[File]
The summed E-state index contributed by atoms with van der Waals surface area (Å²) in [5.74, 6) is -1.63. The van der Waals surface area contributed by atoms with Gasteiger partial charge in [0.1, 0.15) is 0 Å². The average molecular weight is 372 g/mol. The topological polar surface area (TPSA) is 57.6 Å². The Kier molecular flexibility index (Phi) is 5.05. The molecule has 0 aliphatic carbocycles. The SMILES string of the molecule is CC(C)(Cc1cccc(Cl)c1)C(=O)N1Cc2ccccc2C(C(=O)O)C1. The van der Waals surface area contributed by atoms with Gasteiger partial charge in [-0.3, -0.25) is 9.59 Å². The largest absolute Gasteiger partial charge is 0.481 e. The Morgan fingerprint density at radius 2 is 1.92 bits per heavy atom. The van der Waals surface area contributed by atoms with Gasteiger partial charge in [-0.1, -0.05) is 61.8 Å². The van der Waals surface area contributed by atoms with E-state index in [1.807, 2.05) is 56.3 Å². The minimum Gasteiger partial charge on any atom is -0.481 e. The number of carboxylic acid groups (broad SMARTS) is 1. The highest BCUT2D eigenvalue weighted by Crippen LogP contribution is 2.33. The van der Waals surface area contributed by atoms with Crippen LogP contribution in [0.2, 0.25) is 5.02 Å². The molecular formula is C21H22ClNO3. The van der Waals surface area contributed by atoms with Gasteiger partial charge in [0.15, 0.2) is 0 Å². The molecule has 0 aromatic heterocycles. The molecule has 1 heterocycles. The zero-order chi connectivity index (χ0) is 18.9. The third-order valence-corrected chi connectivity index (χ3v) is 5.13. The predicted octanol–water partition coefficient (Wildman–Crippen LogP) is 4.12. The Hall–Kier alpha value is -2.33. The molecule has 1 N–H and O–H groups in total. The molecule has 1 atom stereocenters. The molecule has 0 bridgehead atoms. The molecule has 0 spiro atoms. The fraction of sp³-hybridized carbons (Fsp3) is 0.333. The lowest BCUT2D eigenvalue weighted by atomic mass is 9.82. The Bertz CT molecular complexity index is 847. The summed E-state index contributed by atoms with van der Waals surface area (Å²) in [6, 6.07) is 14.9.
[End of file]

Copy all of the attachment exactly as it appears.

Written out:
The summed E-state index contributed by atoms with van der Waals surface area (Å²) in [5.74, 6) is -1.63. The van der Waals surface area contributed by atoms with Gasteiger partial charge in [0.1, 0.15) is 0 Å². The average molecular weight is 372 g/mol. The topological polar surface area (TPSA) is 57.6 Å². The Kier molecular flexibility index (Phi) is 5.05. The molecule has 0 aliphatic carbocycles. The SMILES string of the molecule is CC(C)(Cc1cccc(Cl)c1)C(=O)N1Cc2ccccc2C(C(=O)O)C1. The van der Waals surface area contributed by atoms with Gasteiger partial charge in [-0.3, -0.25) is 9.59 Å². The largest absolute Gasteiger partial charge is 0.481 e. The Morgan fingerprint density at radius 2 is 1.92 bits per heavy atom. The van der Waals surface area contributed by atoms with Gasteiger partial charge in [-0.1, -0.05) is 61.8 Å². The van der Waals surface area contributed by atoms with E-state index in [1.807, 2.05) is 56.3 Å². The minimum Gasteiger partial charge on any atom is -0.481 e. The number of carboxylic acid groups (broad SMARTS) is 1. The highest BCUT2D eigenvalue weighted by Crippen LogP contribution is 2.33. The van der Waals surface area contributed by atoms with Crippen LogP contribution in [0.2, 0.25) is 5.02 Å². The molecular formula is C21H22ClNO3. The van der Waals surface area contributed by atoms with Gasteiger partial charge in [0.15, 0.2) is 0 Å². The molecule has 0 aromatic heterocycles. The molecule has 1 heterocycles. The zero-order chi connectivity index (χ0) is 18.9. The third-order valence-corrected chi connectivity index (χ3v) is 5.13. The predicted octanol–water partition coefficient (Wildman–Crippen LogP) is 4.12. The Hall–Kier alpha value is -2.33. The molecule has 1 N–H and O–H groups in total. The molecule has 1 atom stereocenters. The molecule has 0 bridgehead atoms. The molecule has 0 spiro atoms. The fraction of sp³-hybridized carbons (Fsp3) is 0.333. The lowest BCUT2D eigenvalue weighted by atomic mass is 9.82. The Bertz CT molecular complexity index is 847. The summed E-state index contributed by atoms with van der Waals surface area (Å²) in [6, 6.07) is 14.9.